MLS Snapshot: New York Red Bulls 2-1 New England Revolution

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[youtube https://www.youtube.com/watch?v=WUFpQgGzgUo]

One game, 100 words (or less) – Any momentum New England took out of its mid-week win over Colorado was squandered in today’s second half, something that should never happen against a team playing with 10 men.

Despite that advantage, one augmented by the 1-0 lead Charlie Davies gave them mid-way through the first, the Revs were outplayed in the second half, with the Red Bulls overcoming a first half, stoppage time red to Matt Miazga with goals from Dax McCarty and Bradley Wright-Phillips.

With stellar day from McCarty helping New York maintain 58 percent of the ball, the home side was able to overcome their numeric disadvantage, jumping back into the East’s top five with a 2-1 win.

Goals

New York: McCarty 47′, Wright-Phillips 63′
New England: Davies 20′

Three moments that mattered

47′ – The sign they needed – New England was the better team early, an edge that led to Davies’ first half opener. When the Revs were handed a man advantage just before intermission, the visitors had a paved route to their second win in a row. The match was theirs.

Early in the second, McCarty served notice: Nothing was going to be easy. Chipping Bobby Shuttleworth from just outside the area, the Red Bulls’ linchpin brought his team back into the game, a moment that foreshadowed the rest of his team’s second half. The most important player on the field, McCarty gave a Player of the Week-worthy performance in leading his side to victory.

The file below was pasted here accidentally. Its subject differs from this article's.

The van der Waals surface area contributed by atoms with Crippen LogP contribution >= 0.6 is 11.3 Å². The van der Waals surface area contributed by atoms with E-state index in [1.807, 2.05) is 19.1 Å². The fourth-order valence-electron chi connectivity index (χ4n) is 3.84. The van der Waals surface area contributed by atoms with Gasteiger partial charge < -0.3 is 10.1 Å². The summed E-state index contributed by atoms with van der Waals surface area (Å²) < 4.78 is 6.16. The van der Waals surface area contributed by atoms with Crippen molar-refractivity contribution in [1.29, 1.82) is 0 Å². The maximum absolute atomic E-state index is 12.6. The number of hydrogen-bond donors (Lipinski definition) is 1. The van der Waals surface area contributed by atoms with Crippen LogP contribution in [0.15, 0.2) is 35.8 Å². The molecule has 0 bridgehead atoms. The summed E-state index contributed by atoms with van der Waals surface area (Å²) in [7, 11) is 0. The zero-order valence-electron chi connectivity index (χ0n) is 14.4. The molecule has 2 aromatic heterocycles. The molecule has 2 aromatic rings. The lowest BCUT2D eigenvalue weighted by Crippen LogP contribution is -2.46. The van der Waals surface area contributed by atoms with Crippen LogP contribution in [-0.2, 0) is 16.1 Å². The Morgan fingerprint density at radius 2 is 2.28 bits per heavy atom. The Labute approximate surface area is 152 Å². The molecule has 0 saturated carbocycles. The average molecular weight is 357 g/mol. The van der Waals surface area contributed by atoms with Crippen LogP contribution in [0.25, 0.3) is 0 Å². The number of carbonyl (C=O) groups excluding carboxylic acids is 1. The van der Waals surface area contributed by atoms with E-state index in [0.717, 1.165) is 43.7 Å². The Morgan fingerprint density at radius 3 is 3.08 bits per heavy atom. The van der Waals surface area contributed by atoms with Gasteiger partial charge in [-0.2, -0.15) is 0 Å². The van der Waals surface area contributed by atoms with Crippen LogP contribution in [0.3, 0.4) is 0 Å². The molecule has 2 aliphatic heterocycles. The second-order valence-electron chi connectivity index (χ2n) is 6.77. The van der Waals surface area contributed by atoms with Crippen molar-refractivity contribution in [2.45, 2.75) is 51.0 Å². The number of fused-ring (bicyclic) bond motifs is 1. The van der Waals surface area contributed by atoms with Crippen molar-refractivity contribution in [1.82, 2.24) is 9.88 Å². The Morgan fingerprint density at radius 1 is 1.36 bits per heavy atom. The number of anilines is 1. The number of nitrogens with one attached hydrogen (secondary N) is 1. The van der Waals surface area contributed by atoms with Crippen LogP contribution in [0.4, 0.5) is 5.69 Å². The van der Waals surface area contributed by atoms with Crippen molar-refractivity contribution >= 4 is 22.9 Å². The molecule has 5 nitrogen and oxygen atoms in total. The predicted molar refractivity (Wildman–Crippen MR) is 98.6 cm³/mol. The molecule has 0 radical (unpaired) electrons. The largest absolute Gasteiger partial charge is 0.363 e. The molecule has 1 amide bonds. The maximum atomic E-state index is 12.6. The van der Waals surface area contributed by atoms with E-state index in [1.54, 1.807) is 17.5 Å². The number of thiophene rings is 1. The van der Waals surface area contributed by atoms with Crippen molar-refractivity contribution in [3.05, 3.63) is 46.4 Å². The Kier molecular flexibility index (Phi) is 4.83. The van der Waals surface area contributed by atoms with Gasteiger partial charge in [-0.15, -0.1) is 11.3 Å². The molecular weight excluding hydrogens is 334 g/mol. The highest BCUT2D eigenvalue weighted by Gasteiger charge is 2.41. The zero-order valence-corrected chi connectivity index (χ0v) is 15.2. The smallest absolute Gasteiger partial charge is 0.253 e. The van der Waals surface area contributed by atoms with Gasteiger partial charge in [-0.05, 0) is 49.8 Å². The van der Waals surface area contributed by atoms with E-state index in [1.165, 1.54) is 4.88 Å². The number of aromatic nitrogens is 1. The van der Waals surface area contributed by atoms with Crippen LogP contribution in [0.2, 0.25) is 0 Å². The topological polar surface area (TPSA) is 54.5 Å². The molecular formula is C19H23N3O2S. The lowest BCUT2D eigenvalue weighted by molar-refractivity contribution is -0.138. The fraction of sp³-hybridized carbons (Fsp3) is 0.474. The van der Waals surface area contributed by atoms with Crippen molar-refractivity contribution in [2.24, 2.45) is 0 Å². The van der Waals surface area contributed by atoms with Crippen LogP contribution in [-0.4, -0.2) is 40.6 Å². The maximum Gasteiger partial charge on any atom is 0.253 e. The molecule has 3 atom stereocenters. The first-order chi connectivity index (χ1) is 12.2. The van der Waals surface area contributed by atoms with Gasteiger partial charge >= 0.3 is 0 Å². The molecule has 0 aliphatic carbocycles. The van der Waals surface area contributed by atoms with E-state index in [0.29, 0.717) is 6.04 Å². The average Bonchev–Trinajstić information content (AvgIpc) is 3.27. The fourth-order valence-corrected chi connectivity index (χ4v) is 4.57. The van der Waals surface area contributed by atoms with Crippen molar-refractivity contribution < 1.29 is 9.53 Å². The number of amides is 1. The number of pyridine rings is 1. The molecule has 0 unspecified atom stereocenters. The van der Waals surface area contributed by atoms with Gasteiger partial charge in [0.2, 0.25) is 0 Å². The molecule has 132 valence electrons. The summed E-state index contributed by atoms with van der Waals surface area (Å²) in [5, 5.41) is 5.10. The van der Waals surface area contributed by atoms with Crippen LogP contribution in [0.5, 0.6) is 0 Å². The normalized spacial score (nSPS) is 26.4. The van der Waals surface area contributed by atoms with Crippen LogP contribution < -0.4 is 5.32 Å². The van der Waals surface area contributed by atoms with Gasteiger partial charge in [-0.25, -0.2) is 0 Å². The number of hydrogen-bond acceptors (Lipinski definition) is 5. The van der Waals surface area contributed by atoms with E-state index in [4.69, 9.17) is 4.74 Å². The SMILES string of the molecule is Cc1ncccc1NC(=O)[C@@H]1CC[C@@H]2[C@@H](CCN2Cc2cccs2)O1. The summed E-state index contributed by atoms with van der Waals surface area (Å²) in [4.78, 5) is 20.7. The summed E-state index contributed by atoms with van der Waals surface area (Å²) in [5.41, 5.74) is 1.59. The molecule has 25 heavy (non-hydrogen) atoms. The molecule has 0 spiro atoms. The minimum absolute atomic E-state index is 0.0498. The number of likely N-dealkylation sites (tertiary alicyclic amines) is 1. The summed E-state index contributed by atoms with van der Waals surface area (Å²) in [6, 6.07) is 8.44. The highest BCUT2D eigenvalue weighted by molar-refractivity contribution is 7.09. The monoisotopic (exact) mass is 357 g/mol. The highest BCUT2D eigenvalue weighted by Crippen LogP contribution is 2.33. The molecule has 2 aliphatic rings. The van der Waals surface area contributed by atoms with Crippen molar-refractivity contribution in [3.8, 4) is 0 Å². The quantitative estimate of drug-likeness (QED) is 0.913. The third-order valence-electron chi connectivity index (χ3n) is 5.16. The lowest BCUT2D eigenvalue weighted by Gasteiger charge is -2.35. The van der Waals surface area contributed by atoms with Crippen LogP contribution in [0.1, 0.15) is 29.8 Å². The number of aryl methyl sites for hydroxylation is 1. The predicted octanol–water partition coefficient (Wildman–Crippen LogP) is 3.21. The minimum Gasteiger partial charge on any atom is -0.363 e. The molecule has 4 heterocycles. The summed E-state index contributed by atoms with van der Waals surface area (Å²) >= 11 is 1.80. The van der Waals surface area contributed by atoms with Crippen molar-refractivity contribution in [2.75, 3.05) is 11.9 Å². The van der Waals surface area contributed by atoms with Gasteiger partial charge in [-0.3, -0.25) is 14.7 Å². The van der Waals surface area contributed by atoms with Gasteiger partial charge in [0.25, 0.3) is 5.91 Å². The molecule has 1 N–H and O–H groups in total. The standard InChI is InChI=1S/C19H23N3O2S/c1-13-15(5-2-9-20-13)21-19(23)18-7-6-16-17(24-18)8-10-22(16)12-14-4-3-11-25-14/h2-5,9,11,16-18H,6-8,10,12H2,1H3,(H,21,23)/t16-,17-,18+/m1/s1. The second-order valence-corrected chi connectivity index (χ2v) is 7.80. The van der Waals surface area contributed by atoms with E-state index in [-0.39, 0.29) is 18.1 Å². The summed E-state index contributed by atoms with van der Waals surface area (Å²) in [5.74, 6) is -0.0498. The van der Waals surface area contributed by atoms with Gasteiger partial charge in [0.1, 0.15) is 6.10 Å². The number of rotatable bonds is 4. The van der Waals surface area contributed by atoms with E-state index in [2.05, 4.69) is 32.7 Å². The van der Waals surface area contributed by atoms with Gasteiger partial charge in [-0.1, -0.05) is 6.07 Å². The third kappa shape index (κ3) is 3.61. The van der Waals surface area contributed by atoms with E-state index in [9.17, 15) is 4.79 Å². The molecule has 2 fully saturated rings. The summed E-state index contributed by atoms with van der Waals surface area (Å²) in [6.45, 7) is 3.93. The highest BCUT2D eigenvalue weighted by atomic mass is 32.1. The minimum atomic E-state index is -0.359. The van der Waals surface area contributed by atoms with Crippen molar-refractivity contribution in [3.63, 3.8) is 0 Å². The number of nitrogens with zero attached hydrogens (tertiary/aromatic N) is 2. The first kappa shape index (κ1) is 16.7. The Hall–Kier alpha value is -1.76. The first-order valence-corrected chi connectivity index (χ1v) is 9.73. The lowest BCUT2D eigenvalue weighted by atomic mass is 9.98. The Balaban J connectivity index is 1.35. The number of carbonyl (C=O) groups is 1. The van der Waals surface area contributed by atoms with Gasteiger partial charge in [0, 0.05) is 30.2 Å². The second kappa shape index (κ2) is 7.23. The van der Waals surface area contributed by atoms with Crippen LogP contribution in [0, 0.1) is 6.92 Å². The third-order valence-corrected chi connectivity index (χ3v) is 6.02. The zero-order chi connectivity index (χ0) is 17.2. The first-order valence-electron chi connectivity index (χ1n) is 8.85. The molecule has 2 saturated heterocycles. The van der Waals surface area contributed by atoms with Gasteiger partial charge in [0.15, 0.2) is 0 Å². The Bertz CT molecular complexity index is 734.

63′ – A mess at the back for New England – A ball sent wide by Wright-Phillips allows Lloyd Sam to catch the Revs on the counter, something that draws Jose Gonçalves wide. The rest of the New England defense never recovers.

Sprinting through the huge hole Gonçalves leaves behind, Wright-Phillips is fed into the right of the area, where a recovering A.J. Soares can’t prevent the league’s leading scorer from cutting back onto his left foot. Putting his shot inside the far post, Wright-Phillips gives his 10-man team a 2-1 lead, a scoreline that holds through the final whistle.

87′ – Dax’s night is done – New York’s second half dominance was so complete, the team could afford to take off its best player before full-time. Never mind its lead was only one. Never mind the Red Bulls were only playing with 10. The extent to which New York controlled the half meant McCarty could take his bow.

Lineups

New York: Luis Robles; Chris Duvall, Ibraham Segaya, Matt Miazga, Roy Miller; Lloyd Sam, Dax McCarty (Kosuke Kimura 87′), Tim Cahill (Eric Alexander 46′), Ambroise Oyongo; Thierry Henry, Bradley Wright-Phillips (Péguy Luyindula 77′)